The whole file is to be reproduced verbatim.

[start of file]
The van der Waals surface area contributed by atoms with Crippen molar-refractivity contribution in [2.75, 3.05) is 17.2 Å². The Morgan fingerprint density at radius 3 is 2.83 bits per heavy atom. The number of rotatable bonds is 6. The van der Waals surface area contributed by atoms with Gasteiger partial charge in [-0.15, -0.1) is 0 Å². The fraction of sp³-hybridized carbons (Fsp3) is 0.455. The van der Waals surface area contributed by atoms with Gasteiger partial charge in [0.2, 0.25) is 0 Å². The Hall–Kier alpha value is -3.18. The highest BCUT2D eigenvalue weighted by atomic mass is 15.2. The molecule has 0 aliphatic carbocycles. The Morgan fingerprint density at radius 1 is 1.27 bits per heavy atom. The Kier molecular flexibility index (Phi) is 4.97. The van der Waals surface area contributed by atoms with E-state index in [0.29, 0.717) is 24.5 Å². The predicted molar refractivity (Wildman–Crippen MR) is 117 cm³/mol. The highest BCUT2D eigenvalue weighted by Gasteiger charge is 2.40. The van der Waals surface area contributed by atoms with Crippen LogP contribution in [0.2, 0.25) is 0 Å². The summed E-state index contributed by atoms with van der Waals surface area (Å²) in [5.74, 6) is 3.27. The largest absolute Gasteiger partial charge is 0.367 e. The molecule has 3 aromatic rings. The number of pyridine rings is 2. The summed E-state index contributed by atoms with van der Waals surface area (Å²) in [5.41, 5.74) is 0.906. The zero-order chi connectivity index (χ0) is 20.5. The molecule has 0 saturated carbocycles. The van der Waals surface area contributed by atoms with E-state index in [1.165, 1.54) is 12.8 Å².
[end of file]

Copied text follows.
The van der Waals surface area contributed by atoms with Crippen molar-refractivity contribution in [2.75, 3.05) is 17.2 Å². The Morgan fingerprint density at radius 3 is 2.83 bits per heavy atom. The number of rotatable bonds is 6. The van der Waals surface area contributed by atoms with Gasteiger partial charge in [-0.15, -0.1) is 0 Å². The fraction of sp³-hybridized carbons (Fsp3) is 0.455. The van der Waals surface area contributed by atoms with Gasteiger partial charge in [0.2, 0.25) is 0 Å². The Hall–Kier alpha value is -3.18. The highest BCUT2D eigenvalue weighted by atomic mass is 15.2. The molecule has 0 aliphatic carbocycles. The Morgan fingerprint density at radius 1 is 1.27 bits per heavy atom. The Kier molecular flexibility index (Phi) is 4.97. The van der Waals surface area contributed by atoms with E-state index in [0.29, 0.717) is 24.5 Å². The predicted molar refractivity (Wildman–Crippen MR) is 117 cm³/mol. The highest BCUT2D eigenvalue weighted by Gasteiger charge is 2.40. The van der Waals surface area contributed by atoms with Crippen LogP contribution in [0.2, 0.25) is 0 Å². The summed E-state index contributed by atoms with van der Waals surface area (Å²) in [5.74, 6) is 3.27. The largest absolute Gasteiger partial charge is 0.367 e. The molecule has 3 aromatic rings. The number of pyridine rings is 2. The summed E-state index contributed by atoms with van der Waals surface area (Å²) in [5.41, 5.74) is 0.906. The zero-order chi connectivity index (χ0) is 20.5. The molecule has 0 saturated carbocycles. The van der Waals surface area contributed by atoms with E-state index in [1.165, 1.54) is 12.8 Å².